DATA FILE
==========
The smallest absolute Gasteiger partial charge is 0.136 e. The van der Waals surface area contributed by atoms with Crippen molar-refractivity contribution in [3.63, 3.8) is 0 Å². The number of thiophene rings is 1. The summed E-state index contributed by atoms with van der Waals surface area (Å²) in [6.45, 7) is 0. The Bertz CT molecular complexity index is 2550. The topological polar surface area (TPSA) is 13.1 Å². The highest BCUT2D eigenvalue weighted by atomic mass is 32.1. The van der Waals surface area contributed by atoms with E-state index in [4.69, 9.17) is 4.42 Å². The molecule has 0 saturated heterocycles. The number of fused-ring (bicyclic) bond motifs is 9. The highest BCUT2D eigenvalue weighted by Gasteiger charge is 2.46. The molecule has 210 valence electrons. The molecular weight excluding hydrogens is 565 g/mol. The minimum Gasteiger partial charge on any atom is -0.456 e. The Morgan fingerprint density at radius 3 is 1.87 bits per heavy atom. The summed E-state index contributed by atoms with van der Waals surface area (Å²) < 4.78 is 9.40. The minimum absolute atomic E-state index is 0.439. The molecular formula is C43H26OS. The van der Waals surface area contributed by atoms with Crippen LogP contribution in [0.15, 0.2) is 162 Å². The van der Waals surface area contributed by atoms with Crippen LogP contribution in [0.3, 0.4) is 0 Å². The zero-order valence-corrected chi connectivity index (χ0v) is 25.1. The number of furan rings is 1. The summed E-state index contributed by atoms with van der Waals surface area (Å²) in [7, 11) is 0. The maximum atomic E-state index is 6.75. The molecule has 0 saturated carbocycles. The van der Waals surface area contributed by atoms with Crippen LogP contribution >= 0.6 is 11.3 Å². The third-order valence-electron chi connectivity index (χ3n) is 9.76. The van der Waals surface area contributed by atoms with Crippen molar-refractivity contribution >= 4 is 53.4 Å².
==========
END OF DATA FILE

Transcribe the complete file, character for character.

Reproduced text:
The smallest absolute Gasteiger partial charge is 0.136 e. The van der Waals surface area contributed by atoms with Crippen molar-refractivity contribution in [3.63, 3.8) is 0 Å². The number of thiophene rings is 1. The summed E-state index contributed by atoms with van der Waals surface area (Å²) in [6.45, 7) is 0. The Bertz CT molecular complexity index is 2550. The topological polar surface area (TPSA) is 13.1 Å². The highest BCUT2D eigenvalue weighted by atomic mass is 32.1. The van der Waals surface area contributed by atoms with E-state index in [4.69, 9.17) is 4.42 Å². The molecule has 0 saturated heterocycles. The number of fused-ring (bicyclic) bond motifs is 9. The highest BCUT2D eigenvalue weighted by Gasteiger charge is 2.46. The molecule has 210 valence electrons. The molecular weight excluding hydrogens is 565 g/mol. The minimum Gasteiger partial charge on any atom is -0.456 e. The Morgan fingerprint density at radius 3 is 1.87 bits per heavy atom. The summed E-state index contributed by atoms with van der Waals surface area (Å²) < 4.78 is 9.40. The minimum absolute atomic E-state index is 0.439. The molecular formula is C43H26OS. The van der Waals surface area contributed by atoms with Crippen LogP contribution in [0.15, 0.2) is 162 Å². The van der Waals surface area contributed by atoms with Crippen LogP contribution in [0.3, 0.4) is 0 Å². The zero-order valence-corrected chi connectivity index (χ0v) is 25.1. The number of furan rings is 1. The summed E-state index contributed by atoms with van der Waals surface area (Å²) in [7, 11) is 0. The maximum atomic E-state index is 6.75. The molecule has 0 saturated carbocycles. The van der Waals surface area contributed by atoms with Crippen LogP contribution >= 0.6 is 11.3 Å². The third-order valence-electron chi connectivity index (χ3n) is 9.76. The van der Waals surface area contributed by atoms with Crippen molar-refractivity contribution >= 4 is 53.4 Å².